Friday, March 28, 2014

Mom's Pies, The Great Depression, and Rationing

I'm sure you've heard others praise their mother's pies.  They talk about the perfection of the filling -- just enough sugar, a perfect combination of spices, not runny but not dry; and the crust - tender, flaky, melt-in-your mouth.  Perhaps your mother was one of those ladies who baked perfect pies.  But my mother was not.  Her pie fillings were generally good; but the crusts were another story completely.  The crusts were tough, sometimes cut-with-a-knife tough, sometimes almost cardboard tough.  (Forgive me, Mom, if this truth hurts your feelings.)  If I could manage it under the watchful eye of my mother, I ate the filling and left the crust on my plate. 

I knew my mom didn't learn to bake pies from her mom, my grandmother, because my grandmother's pies were perfection.  Everything about her pies was perfect.  They were delectable with just enough thickening to keep the filling from being runny; not too sweet, not at all sour but tart when necessary.  And her crusts truly did melt in our mouths.  I thought perhaps my grandmother had tried to teach my mom to bake pies but my mom just didn't have the touch. 

Imagine my surprise when I saw a 4-H blue ribbon among my mother's things.  She never once mentioned having been in 4-H.  Imagine my even greater surprise when I discovered the ribbon was for a pie she'd baked!  A blue ribbon for a pie my mom baked?!  Maybe the blue ribbon pie was a fluke.

I mulled over that pie and blue ribbon for a while.  It gradually began to make sense.

My mother was a child of the depression.  She turned 14 just a few months before that awful Black Friday in October, 1929.  Everything must have changed for her and her family after that.  Plentiful was probably no longer a word in their vocabulary nor a description of food in their larder.  What food they had was probably not used for such treats as delectable pies.  Surely the blue ribbon had been won the year before.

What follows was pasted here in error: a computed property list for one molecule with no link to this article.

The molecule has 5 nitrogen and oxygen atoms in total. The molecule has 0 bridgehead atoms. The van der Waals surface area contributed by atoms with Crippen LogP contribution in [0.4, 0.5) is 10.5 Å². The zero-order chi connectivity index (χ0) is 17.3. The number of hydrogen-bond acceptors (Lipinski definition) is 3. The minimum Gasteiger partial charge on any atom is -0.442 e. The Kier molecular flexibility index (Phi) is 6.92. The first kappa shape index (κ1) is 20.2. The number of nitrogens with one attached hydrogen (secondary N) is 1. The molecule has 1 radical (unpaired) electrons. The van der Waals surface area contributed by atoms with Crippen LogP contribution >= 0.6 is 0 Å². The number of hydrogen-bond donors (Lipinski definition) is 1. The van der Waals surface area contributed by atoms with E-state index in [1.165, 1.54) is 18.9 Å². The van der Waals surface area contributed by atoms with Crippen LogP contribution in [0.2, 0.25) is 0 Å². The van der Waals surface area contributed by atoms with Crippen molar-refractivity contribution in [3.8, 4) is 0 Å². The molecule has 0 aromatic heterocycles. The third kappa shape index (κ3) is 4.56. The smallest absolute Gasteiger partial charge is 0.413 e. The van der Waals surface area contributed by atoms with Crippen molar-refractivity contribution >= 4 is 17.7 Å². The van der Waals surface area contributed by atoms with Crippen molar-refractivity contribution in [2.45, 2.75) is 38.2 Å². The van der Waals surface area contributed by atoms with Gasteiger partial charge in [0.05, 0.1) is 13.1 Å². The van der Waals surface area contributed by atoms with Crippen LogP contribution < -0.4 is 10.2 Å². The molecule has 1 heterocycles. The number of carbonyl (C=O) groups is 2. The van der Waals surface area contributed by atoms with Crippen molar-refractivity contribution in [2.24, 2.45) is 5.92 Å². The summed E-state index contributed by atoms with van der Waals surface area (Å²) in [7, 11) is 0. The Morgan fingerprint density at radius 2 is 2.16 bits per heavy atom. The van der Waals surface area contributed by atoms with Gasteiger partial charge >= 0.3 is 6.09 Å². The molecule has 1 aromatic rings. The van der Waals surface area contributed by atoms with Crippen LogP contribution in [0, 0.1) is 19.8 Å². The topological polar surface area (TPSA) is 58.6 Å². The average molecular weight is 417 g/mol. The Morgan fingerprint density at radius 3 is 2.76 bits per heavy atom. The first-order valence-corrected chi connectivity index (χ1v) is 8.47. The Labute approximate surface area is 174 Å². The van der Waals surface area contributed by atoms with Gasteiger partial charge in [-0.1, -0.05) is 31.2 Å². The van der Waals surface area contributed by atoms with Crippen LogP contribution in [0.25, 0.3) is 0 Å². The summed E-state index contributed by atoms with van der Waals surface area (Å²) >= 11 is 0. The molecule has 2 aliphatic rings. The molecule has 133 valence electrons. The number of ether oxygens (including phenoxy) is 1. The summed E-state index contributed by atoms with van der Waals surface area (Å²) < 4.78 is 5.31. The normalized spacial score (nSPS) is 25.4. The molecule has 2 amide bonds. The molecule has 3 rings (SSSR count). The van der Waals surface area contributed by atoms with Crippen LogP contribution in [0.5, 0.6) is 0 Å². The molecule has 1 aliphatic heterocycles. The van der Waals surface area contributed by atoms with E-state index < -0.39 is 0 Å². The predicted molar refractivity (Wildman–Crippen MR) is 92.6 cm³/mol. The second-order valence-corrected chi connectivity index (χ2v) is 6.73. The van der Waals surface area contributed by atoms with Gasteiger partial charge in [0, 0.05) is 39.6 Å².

Having been a child of the Great Depression, she became a mother during that same Depression, then during the rationing of World War II.  What her mother may have been able to obtain during the Depression could have been beyond my mother's reach during the time rationing was enforced. 

During those difficult years, my mother seemed to have adopted an that she carried throughout the rest of her life:  an attitude of  "make do or do without," an attitude of scrimping and saving (of food as well as all other necessities) for some future possible need.  An attitude that a pie is still edible even if the crust is tough.  Several pies with less shortening could mean a cake or cookies later or shortening for some other purpose.  After all, having lived through the depression, World War II, and rationing, one could never tell what the future might bring and what would be needed to survive through it.  

As a descendant it's easy to take things at face value or to assume I understand situations based on my own experiences.  But the times in which my ancestors lived is very different from the time in which I live.  I keep learning, in new ways for each ancestor, that things aren't always as they appear.  There may be more to the story than meets the eye. 



  1. People who keep advising family historians to incorporate social history into stories should point to this blog as a model of "how to." Nancy, this story is absolutely perfect in every way - an artifact, a photo, a memory. Then your understanding of how the times could explain the unexplainable enriches the story and inspires me to be more thoughtful about my family stories.

    1. Thank you so much for your kind comments, Wendy. I really appreciate them.

  2. I agree - this is a wonderful and thoughtful look at how history may well have shaped something as seemingly simple as your mother's recipe for pie crust. (On a side note, pie-baking has remained a big part of 4-H in my home county in Iowa. I baked many a pie for fair! Love that you found your mother's vintage blue ribbon.)

    1. Thank you, Melanie. I never participated in 4-H even though we lived in a small community where there were probably 4-H groups nearby. From what I know it's a great organization.

  3. Good insight! Sometimes things are not as they seem on the surface.

    1. Thanks, Brenna. I think it's good to look beyond appearances, especially in family history. It's really easy to assume when we only have part of the story.


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